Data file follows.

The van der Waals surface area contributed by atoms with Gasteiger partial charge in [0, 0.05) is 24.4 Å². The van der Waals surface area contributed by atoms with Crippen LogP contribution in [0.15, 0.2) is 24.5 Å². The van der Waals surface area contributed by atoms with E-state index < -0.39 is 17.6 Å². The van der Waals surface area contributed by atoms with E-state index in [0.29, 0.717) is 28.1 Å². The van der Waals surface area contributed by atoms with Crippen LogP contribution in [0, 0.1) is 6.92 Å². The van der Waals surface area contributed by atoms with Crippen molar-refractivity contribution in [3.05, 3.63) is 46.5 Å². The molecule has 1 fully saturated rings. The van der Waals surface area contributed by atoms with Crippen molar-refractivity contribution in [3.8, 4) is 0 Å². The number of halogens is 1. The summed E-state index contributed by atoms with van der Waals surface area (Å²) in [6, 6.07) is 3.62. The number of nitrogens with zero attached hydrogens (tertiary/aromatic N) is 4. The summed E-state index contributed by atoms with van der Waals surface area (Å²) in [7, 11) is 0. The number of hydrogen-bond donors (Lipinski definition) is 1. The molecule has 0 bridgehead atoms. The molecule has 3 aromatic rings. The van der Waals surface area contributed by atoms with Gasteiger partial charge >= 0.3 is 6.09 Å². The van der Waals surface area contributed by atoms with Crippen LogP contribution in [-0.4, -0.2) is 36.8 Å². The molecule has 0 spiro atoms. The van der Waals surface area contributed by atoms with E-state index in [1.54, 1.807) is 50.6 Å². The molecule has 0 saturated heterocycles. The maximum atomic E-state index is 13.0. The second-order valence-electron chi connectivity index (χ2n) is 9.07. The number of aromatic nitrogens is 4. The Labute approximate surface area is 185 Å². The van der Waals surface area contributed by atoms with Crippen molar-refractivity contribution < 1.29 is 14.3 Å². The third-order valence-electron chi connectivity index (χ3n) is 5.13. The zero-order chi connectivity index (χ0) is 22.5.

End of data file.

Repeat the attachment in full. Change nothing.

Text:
The van der Waals surface area contributed by atoms with Gasteiger partial charge in [0, 0.05) is 24.4 Å². The van der Waals surface area contributed by atoms with Crippen LogP contribution in [0.15, 0.2) is 24.5 Å². The van der Waals surface area contributed by atoms with E-state index < -0.39 is 17.6 Å². The van der Waals surface area contributed by atoms with E-state index in [0.29, 0.717) is 28.1 Å². The van der Waals surface area contributed by atoms with Crippen LogP contribution in [0, 0.1) is 6.92 Å². The van der Waals surface area contributed by atoms with Crippen molar-refractivity contribution in [3.05, 3.63) is 46.5 Å². The molecule has 1 fully saturated rings. The van der Waals surface area contributed by atoms with Crippen molar-refractivity contribution in [3.8, 4) is 0 Å². The number of halogens is 1. The summed E-state index contributed by atoms with van der Waals surface area (Å²) in [6, 6.07) is 3.62. The number of nitrogens with zero attached hydrogens (tertiary/aromatic N) is 4. The summed E-state index contributed by atoms with van der Waals surface area (Å²) in [7, 11) is 0. The number of hydrogen-bond donors (Lipinski definition) is 1. The molecule has 0 bridgehead atoms. The molecule has 3 aromatic rings. The van der Waals surface area contributed by atoms with Gasteiger partial charge >= 0.3 is 6.09 Å². The van der Waals surface area contributed by atoms with Crippen LogP contribution in [-0.4, -0.2) is 36.8 Å². The molecule has 0 spiro atoms. The van der Waals surface area contributed by atoms with E-state index in [1.54, 1.807) is 50.6 Å². The molecule has 0 saturated heterocycles. The maximum atomic E-state index is 13.0. The second-order valence-electron chi connectivity index (χ2n) is 9.07. The number of aromatic nitrogens is 4. The Labute approximate surface area is 185 Å². The van der Waals surface area contributed by atoms with Crippen molar-refractivity contribution < 1.29 is 14.3 Å². The third-order valence-electron chi connectivity index (χ3n) is 5.13. The zero-order chi connectivity index (χ0) is 22.5.